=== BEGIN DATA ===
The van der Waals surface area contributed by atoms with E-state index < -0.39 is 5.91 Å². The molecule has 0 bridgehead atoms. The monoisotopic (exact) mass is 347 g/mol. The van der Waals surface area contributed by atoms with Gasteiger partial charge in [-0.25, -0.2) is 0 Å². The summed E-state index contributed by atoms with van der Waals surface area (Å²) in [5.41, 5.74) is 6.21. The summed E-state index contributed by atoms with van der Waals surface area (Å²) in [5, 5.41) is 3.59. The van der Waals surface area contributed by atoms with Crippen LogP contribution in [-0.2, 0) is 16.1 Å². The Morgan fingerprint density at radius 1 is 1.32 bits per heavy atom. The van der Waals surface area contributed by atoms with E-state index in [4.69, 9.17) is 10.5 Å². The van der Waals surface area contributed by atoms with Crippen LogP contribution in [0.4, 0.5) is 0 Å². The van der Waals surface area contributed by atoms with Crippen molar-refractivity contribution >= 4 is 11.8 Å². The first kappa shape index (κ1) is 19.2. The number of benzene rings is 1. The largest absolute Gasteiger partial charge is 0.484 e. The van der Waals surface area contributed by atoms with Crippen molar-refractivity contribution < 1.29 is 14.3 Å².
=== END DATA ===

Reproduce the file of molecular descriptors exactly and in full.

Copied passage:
The van der Waals surface area contributed by atoms with E-state index < -0.39 is 5.91 Å². The molecule has 0 bridgehead atoms. The monoisotopic (exact) mass is 347 g/mol. The van der Waals surface area contributed by atoms with Gasteiger partial charge in [-0.25, -0.2) is 0 Å². The summed E-state index contributed by atoms with van der Waals surface area (Å²) in [5.41, 5.74) is 6.21. The summed E-state index contributed by atoms with van der Waals surface area (Å²) in [5, 5.41) is 3.59. The van der Waals surface area contributed by atoms with Crippen LogP contribution in [-0.2, 0) is 16.1 Å². The Morgan fingerprint density at radius 1 is 1.32 bits per heavy atom. The van der Waals surface area contributed by atoms with E-state index in [4.69, 9.17) is 10.5 Å². The van der Waals surface area contributed by atoms with Crippen LogP contribution in [0.4, 0.5) is 0 Å². The van der Waals surface area contributed by atoms with Crippen molar-refractivity contribution >= 4 is 11.8 Å². The first kappa shape index (κ1) is 19.2. The number of benzene rings is 1. The largest absolute Gasteiger partial charge is 0.484 e. The van der Waals surface area contributed by atoms with Crippen molar-refractivity contribution < 1.29 is 14.3 Å².